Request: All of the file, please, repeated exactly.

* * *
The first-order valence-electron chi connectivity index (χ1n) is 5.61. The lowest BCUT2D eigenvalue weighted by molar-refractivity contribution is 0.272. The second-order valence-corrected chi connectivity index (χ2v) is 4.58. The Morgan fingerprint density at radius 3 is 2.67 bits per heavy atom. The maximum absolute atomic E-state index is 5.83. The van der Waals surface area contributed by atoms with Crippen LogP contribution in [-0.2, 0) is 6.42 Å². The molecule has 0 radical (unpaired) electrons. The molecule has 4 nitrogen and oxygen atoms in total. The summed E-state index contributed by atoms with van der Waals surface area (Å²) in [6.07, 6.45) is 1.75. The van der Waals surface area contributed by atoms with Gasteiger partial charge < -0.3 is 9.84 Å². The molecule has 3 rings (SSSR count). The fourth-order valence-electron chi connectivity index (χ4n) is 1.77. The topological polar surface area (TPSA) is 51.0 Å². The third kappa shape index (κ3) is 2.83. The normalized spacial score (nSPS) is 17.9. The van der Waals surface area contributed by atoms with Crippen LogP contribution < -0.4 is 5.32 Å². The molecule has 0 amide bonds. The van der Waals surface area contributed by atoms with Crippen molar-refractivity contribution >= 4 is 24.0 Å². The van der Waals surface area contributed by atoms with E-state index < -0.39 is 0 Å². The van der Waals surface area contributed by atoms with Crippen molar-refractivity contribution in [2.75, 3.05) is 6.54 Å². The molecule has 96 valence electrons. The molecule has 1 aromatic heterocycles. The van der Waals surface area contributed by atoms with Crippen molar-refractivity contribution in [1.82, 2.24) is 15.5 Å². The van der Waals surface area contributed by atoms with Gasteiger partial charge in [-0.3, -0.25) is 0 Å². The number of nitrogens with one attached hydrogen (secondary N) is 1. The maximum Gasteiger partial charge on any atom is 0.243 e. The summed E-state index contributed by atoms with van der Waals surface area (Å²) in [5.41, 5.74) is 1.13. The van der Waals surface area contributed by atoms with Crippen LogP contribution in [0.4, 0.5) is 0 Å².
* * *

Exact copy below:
The first-order valence-electron chi connectivity index (χ1n) is 5.61. The lowest BCUT2D eigenvalue weighted by molar-refractivity contribution is 0.272. The second-order valence-corrected chi connectivity index (χ2v) is 4.58. The Morgan fingerprint density at radius 3 is 2.67 bits per heavy atom. The maximum absolute atomic E-state index is 5.83. The van der Waals surface area contributed by atoms with Crippen LogP contribution in [-0.2, 0) is 6.42 Å². The molecule has 0 radical (unpaired) electrons. The molecule has 4 nitrogen and oxygen atoms in total. The summed E-state index contributed by atoms with van der Waals surface area (Å²) in [6.07, 6.45) is 1.75. The van der Waals surface area contributed by atoms with Gasteiger partial charge < -0.3 is 9.84 Å². The molecule has 3 rings (SSSR count). The fourth-order valence-electron chi connectivity index (χ4n) is 1.77. The topological polar surface area (TPSA) is 51.0 Å². The third kappa shape index (κ3) is 2.83. The normalized spacial score (nSPS) is 17.9. The van der Waals surface area contributed by atoms with Crippen LogP contribution < -0.4 is 5.32 Å². The molecule has 0 amide bonds. The van der Waals surface area contributed by atoms with Crippen molar-refractivity contribution >= 4 is 24.0 Å². The van der Waals surface area contributed by atoms with E-state index < -0.39 is 0 Å². The van der Waals surface area contributed by atoms with Crippen molar-refractivity contribution in [2.75, 3.05) is 6.54 Å². The molecule has 96 valence electrons. The molecule has 1 aromatic heterocycles. The van der Waals surface area contributed by atoms with Crippen molar-refractivity contribution in [1.82, 2.24) is 15.5 Å². The van der Waals surface area contributed by atoms with Gasteiger partial charge in [-0.3, -0.25) is 0 Å². The number of nitrogens with one attached hydrogen (secondary N) is 1. The maximum Gasteiger partial charge on any atom is 0.243 e. The summed E-state index contributed by atoms with van der Waals surface area (Å²) in [5.41, 5.74) is 1.13. The van der Waals surface area contributed by atoms with Crippen LogP contribution in [0.4, 0.5) is 0 Å².